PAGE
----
New York State Police Choice Of Glock .45 GAP Inspires Test
by R.K. Campbell
Contributing Editor

Over the years those of us who favor the 1911-type semi-automatic pistol have been accused of being mesmerized by the pistol. At the same time we stress that the 1911 is not for everyone. The Glock is much the same, not for everyone, and a pistol that does not suffer poor handling. Those who go through life asleep need not apply for either handgun.

The Glock features a relatively low bore axis and a trigger compression that is controllable with practice. The Glock in all models is an example of reliability. And even this 1911 fan is surprised by the speed with which Glock reacts to the needs of the buying public. Among the best examples of the rapid movement of Glock to meet a real need is the Glock Model 37.

The Glock 37 has been around for a few years but its recent adoption by the New York State Police bears attention. When a handgun fails in the line of duty we attempt to isolate the reason. Human failure must be eliminated because, after all, if the bullet doesn’t strike its mark that is a human issue. Malfunctions unfortunately are also a human issue in many instances. But when an officer delivers his shots and the pistol does not take effect, we blame the caliber. We shed the .38 caliber revolver for many reasons, including a lack of wound potential, sometimes called “stopping power.” Another reason was for an increased reserve of ammunition sometimes referred to as “firepower.” Some handguns, such as the .357 Magnum, had proven capable of stopping a felon with a minimum of well placed shots but others have not proven as capable.

Events Inspire Change
There have been events that have caused police and military to take a hard look at their firearms. The failure of the .38 caliber revolver in combat caused the US military to reissue .45 caliber revolvers and to eventually develop and issue a .45 caliber semi-automatic pistol. When the FBI met with ammunition failure regarding smallbore pistols during the tragic Miami gun battle, they replaced these handguns with more capable sidearms. When the Ohio State Police suffered a number of malfunctions during critical incidents, they conducted an extensive test program to isolate the problem which resulted in a test program of some 228,000 rounds of ammunition. Recently, the New York State Police (NYSP) were confronted with a bad situation that resulted in a change in the service sidearm.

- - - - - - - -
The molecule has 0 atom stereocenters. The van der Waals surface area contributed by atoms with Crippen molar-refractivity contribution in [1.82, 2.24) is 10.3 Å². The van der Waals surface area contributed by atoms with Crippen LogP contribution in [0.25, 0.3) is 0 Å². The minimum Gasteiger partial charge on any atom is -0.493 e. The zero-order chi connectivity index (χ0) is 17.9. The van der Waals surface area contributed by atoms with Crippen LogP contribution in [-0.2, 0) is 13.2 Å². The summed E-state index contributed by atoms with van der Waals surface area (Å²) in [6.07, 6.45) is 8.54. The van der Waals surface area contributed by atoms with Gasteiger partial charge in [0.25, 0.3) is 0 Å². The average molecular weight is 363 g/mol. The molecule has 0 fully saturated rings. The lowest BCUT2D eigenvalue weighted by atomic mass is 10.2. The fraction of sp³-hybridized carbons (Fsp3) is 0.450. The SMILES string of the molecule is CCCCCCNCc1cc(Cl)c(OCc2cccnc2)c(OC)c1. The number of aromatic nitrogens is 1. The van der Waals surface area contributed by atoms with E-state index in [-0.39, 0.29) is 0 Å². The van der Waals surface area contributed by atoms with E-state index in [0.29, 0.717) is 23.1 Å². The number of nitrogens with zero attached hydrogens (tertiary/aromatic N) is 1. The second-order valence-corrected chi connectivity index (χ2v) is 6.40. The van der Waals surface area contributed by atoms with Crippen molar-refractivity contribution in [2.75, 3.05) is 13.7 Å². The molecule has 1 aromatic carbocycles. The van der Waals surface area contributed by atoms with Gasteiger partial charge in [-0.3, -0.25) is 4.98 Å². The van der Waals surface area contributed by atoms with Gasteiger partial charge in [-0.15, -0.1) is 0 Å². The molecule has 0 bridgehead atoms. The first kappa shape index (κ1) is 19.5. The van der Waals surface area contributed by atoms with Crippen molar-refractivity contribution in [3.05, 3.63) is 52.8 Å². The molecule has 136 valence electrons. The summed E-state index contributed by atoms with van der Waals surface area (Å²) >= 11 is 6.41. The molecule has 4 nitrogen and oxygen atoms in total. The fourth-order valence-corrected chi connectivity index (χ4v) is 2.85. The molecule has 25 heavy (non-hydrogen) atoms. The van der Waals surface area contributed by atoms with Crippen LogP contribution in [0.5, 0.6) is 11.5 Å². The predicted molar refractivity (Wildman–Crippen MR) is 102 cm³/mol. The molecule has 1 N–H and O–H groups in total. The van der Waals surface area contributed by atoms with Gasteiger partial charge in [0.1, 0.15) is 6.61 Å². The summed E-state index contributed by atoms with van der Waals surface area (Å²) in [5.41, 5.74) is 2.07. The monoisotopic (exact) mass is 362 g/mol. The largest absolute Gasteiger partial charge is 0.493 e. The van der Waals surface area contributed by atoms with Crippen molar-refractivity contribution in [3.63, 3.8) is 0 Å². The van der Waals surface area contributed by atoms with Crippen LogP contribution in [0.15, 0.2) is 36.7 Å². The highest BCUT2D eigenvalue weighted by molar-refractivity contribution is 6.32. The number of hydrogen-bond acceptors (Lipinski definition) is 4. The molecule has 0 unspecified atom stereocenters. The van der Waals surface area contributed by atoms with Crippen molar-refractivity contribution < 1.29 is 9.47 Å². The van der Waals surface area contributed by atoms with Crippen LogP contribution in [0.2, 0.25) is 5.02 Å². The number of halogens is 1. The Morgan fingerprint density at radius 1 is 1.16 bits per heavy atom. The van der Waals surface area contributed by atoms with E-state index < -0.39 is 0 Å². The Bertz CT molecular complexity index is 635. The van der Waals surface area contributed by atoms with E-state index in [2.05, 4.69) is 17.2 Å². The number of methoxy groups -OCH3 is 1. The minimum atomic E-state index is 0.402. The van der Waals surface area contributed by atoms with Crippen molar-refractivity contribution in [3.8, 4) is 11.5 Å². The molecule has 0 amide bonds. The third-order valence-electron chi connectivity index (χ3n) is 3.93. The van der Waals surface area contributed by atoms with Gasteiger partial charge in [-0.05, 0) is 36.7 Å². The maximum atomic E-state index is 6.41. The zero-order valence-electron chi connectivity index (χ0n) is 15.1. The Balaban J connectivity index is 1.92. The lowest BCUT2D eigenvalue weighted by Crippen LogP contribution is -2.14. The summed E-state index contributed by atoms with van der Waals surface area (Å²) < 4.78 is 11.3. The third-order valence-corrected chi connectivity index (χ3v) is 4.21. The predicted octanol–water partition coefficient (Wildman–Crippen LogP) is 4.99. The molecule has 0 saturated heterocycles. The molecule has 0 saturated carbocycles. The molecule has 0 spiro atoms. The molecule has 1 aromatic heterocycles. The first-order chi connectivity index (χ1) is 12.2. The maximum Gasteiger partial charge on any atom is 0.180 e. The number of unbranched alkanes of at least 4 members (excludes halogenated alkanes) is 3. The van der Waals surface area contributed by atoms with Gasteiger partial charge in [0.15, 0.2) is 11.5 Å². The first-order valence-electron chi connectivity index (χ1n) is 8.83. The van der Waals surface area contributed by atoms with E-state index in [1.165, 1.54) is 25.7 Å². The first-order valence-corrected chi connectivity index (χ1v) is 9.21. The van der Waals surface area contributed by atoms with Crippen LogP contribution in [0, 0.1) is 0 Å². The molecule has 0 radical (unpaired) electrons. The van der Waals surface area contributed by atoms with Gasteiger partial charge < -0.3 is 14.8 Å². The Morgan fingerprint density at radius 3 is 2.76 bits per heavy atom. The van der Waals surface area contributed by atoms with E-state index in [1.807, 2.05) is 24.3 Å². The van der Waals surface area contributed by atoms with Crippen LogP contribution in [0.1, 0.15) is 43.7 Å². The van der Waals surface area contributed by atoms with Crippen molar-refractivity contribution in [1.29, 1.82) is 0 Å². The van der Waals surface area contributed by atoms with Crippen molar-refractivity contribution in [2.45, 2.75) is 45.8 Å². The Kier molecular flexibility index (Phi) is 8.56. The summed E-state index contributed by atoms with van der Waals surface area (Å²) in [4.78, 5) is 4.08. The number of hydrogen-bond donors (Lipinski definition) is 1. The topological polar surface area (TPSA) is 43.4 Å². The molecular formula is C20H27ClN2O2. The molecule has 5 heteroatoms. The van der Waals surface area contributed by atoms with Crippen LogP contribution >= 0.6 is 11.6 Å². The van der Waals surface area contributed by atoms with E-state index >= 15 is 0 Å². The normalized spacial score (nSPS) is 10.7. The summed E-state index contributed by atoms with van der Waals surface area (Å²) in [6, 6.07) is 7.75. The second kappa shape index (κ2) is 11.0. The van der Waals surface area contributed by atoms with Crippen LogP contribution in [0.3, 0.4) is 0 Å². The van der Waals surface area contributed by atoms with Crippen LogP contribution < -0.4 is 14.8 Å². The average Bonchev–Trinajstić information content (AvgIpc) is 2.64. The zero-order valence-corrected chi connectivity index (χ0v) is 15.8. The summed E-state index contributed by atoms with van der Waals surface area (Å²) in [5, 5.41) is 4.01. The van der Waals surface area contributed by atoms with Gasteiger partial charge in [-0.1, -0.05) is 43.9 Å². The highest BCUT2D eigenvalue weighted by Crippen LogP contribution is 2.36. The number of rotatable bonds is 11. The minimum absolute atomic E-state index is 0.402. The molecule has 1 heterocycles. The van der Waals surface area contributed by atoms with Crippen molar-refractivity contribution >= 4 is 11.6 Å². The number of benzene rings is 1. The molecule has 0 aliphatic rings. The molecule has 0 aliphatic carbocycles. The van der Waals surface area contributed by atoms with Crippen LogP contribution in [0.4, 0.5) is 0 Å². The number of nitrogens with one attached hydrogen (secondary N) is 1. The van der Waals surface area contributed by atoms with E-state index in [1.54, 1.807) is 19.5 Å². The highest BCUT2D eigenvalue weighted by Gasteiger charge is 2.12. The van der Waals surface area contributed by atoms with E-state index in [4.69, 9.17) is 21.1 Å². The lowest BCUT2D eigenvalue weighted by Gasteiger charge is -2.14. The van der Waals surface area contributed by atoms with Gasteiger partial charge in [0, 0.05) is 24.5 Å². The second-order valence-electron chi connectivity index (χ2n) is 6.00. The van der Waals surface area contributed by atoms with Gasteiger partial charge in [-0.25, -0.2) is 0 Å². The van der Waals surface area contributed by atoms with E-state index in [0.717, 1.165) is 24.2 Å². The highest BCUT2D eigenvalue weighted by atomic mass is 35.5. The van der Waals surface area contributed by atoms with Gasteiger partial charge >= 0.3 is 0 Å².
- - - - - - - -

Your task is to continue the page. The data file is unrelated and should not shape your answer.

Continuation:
On Mar. 1 2006 armed felons robbed the Chemung Canal Trust Company in Big Flats, NY. Those involved were Anthony Horton, 33, and Brian Adams, 45. These robbers fled the bank in a vehicle along with the sum of $1,900. Approximately an hour after the robbery Trooper Andrew Sperr stopped their vehicle for what appeared to be a minor traffic violation. The felons engaged Sperr in a gun battle. Sperr was struck and killed by gunfire. However, he had been able to hit each of the robbers, wounding one four times.

Sperr was found on the side of the road by citizens, while the robbers eventually were arrested, one after making his way to a hospital. Each recovered from his wounds.

This shooting came days after the death of a New Hartford officer while pursuing a robbery suspect.

The Glock 17 9mm pistol used by Sperr has a reputation as a reliable handgun. The pistol is simple to use and maintain and has proven reliable in service. But the caliber has been controversial. The 9mm is often referred to as enough “given good shot placement,” but the reality is that the 9mm has given mixed results, and some of the results are very poor. The 9mm relies upon an expanding bullet for effect. When the felon is wearing clothing such as heavy down that impedes the expansion of a hollowpoint bullet poor results are predictable. The NYSP moved to adopt a more powerful handgun, but were willing to do so only if a pistol of equal accuracy could be adopted.